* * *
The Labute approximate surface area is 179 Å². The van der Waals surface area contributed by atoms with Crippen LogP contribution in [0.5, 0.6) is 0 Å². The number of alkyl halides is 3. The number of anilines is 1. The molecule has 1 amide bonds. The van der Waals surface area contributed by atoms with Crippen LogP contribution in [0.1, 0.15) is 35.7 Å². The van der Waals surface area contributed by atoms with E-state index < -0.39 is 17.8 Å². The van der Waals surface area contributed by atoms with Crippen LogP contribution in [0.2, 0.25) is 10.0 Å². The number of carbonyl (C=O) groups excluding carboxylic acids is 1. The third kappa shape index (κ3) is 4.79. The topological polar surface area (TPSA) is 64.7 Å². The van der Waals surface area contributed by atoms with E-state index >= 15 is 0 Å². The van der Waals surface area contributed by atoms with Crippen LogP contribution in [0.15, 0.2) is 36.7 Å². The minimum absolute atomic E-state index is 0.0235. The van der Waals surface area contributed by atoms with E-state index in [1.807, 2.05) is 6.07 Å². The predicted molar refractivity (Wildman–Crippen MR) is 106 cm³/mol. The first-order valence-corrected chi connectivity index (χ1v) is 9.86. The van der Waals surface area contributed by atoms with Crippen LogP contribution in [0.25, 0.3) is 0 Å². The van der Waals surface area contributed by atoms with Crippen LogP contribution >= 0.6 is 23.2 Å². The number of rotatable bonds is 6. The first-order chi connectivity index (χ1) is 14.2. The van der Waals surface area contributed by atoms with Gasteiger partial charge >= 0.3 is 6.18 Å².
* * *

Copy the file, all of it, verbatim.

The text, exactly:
The Labute approximate surface area is 179 Å². The van der Waals surface area contributed by atoms with Crippen LogP contribution in [0.5, 0.6) is 0 Å². The number of alkyl halides is 3. The number of anilines is 1. The molecule has 1 amide bonds. The van der Waals surface area contributed by atoms with Crippen LogP contribution in [0.1, 0.15) is 35.7 Å². The van der Waals surface area contributed by atoms with E-state index < -0.39 is 17.8 Å². The van der Waals surface area contributed by atoms with Crippen LogP contribution in [0.2, 0.25) is 10.0 Å². The number of carbonyl (C=O) groups excluding carboxylic acids is 1. The third kappa shape index (κ3) is 4.79. The topological polar surface area (TPSA) is 64.7 Å². The van der Waals surface area contributed by atoms with E-state index >= 15 is 0 Å². The van der Waals surface area contributed by atoms with Crippen LogP contribution in [0.15, 0.2) is 36.7 Å². The minimum absolute atomic E-state index is 0.0235. The van der Waals surface area contributed by atoms with E-state index in [1.807, 2.05) is 6.07 Å². The predicted molar refractivity (Wildman–Crippen MR) is 106 cm³/mol. The first-order valence-corrected chi connectivity index (χ1v) is 9.86. The van der Waals surface area contributed by atoms with Crippen LogP contribution in [0.25, 0.3) is 0 Å². The van der Waals surface area contributed by atoms with Crippen LogP contribution >= 0.6 is 23.2 Å². The number of rotatable bonds is 6. The first-order chi connectivity index (χ1) is 14.2. The van der Waals surface area contributed by atoms with Gasteiger partial charge >= 0.3 is 6.18 Å².